Elbow dysplasia is a health issue for some of these dogs as well. This is when the dog’s elbow joint doesn’t fit together correctly. Surgery may be needed for a severe instance of elbow dysplasia. Hip dysplasia is an issue caused by a hip joint that has slipped out of its proper position. It reveals itself as limping and hopping in this active breed. Sometimes the treatment for hip dysplasia is a change in diet to decrease weight. In other cases, surgery is needed to correct the issue.

Health and Entertainment for your Barbet

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Common issues of Barbets:

  • PRA
  • Elbow dysplasia
  • Hip dysplasia

Temperament & Behavior

Retrieving waterfowl from lakes, streams or swamps was the original purpose of this breed. And it served that purpose with gusto! Leaping into muddy water is still one of its favorite things to do.

A household that adds a Barbet to the family is going to get a smart canine with a sweet personality and a love of adventure. Plus, if there’s a swimming pool, lake, or even a creek on the property, family members are sure to be entertained by this four-legged, expert swimmer. Its mischievous behavior is one of this canine’s most appreciated traits.

Barbet vs. Portuguese Waterdog

The Barbet and the Portuguese Waterdog are so similar in appearance they could easily be mistaken for one another. They both have that wavy, thick coat made for repelling the water they love to splash around in. The coats of both of these dogs shed very little but require regular grooming maintenance to stay in great condition. In addition, the lifespan of both breeds is about the same. Of course, there are some differences, too.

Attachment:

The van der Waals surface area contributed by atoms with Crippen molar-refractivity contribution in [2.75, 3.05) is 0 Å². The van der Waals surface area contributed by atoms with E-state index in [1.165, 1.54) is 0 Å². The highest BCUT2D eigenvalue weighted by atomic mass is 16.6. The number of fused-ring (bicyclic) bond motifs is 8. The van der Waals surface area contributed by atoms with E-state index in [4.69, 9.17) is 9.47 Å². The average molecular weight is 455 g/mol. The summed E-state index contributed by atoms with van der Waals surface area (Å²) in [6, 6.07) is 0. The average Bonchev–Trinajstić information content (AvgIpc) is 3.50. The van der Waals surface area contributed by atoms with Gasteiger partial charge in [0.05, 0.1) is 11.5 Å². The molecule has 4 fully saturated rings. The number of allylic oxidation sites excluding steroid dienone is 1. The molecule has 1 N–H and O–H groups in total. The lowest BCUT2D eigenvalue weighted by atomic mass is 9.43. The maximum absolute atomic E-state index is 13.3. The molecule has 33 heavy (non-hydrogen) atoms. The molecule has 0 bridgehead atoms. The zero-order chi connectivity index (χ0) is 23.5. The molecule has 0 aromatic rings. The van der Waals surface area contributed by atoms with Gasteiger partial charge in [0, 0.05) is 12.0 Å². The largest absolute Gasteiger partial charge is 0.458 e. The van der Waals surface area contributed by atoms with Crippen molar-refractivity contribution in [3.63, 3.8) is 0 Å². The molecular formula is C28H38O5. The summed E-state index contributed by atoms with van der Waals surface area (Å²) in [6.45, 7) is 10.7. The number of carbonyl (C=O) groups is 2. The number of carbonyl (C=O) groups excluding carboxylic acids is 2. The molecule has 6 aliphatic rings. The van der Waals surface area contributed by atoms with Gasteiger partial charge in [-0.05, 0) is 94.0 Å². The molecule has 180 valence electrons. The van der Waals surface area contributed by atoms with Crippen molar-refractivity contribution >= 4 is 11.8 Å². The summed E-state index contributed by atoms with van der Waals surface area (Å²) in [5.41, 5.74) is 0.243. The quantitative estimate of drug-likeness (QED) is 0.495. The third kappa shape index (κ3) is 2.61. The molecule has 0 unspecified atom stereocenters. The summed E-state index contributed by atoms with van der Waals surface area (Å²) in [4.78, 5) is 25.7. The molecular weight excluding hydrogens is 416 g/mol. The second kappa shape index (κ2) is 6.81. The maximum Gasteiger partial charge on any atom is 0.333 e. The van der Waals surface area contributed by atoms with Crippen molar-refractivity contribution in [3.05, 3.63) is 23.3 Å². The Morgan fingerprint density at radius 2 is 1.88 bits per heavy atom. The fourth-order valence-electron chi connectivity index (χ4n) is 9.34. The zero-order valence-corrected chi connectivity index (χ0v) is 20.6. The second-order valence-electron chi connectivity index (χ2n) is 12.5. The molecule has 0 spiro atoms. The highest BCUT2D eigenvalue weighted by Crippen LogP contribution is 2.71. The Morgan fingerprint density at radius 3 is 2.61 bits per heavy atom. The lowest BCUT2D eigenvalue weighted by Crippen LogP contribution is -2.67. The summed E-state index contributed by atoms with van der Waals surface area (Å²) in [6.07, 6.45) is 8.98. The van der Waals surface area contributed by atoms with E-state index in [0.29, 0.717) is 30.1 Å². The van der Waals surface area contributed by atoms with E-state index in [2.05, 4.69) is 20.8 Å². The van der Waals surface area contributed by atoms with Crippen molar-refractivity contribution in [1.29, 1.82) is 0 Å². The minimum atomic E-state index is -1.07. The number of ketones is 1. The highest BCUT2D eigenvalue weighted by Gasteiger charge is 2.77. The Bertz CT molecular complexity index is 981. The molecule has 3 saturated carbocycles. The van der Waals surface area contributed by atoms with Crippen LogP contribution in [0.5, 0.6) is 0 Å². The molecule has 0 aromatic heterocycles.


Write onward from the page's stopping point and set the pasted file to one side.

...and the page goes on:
When it comes to size, adult Barbets and Portuguese Waterdogs fall into about the same weight range. But the Portuguese Waterdog is a little taller. A Barbet has a greater variety of coat colors than a Portuguese Waterdog. A Portuguese Waterdog has a more adaptable nature and is a better choice for owners who live in apartments. Furthermore, the cost of Portuguese Waterdog puppies from a breeder is higher than the cost for Barbet puppies.

How to Take Care of a Barbet

Providing the right daily care for a pet means being aware of its dietary, health, grooming, and exercise needs. Whether an owner buys a Barbet puppy from a breeder or adopts a fully grown dog, the care it gets must be appropriate for its stage of life.

Food and Diet

The nutrients in the daily diet of this breed can help to fight off illness and maintain its overall health. The food given to a puppy is different from the food given to a fully grown dog. Consider this dietary guide:

Barbet puppy food: As a puppy grows, it needs Omega 3 and 6 fatty acids to nourish its thick coat as well as its skin. Those fatty acids also give nutrients to a puppy’s developing brain and vision. The development of tissue, bones, muscles, and joints are all served by lean protein in a puppy’s food bowl. Carbohydrates boost a puppy’s energy level for exploring its environment. Calcium strengthens their bones, claws, and teeth.

Barbet adult dog food: Salmon, turkey, brown rice, and other lean proteins in an adult dog’s food continue to nourish its muscles and joints. This is important for a breed that may develop joint issues. Keeping this dog’s eyes healthy with the addition of Vitamin A can serve to guard against PRA. Vitamin A is also an antioxidant helping to protect the dog against disease. Carbohydrates in its daily diet support an adult dog’s high energy level so it can exercise and maintain a normal weight.

Maintenance and Grooming

How much does a Barbet shed? These dogs shed very little. Brushing it twice a week with a slicker brush is an efficient way to remove loose hair.

This dog has a fast-growing coat. So, taking it to a groomer three or four times a year helps keep its hair trimmed and makes weekly grooming maintenance easier.

Training

These dogs are so intelligent that they get bored very easily. Consequently, making the training sessions fun and giving the canine abundant encouragement is going to make obedience training easier.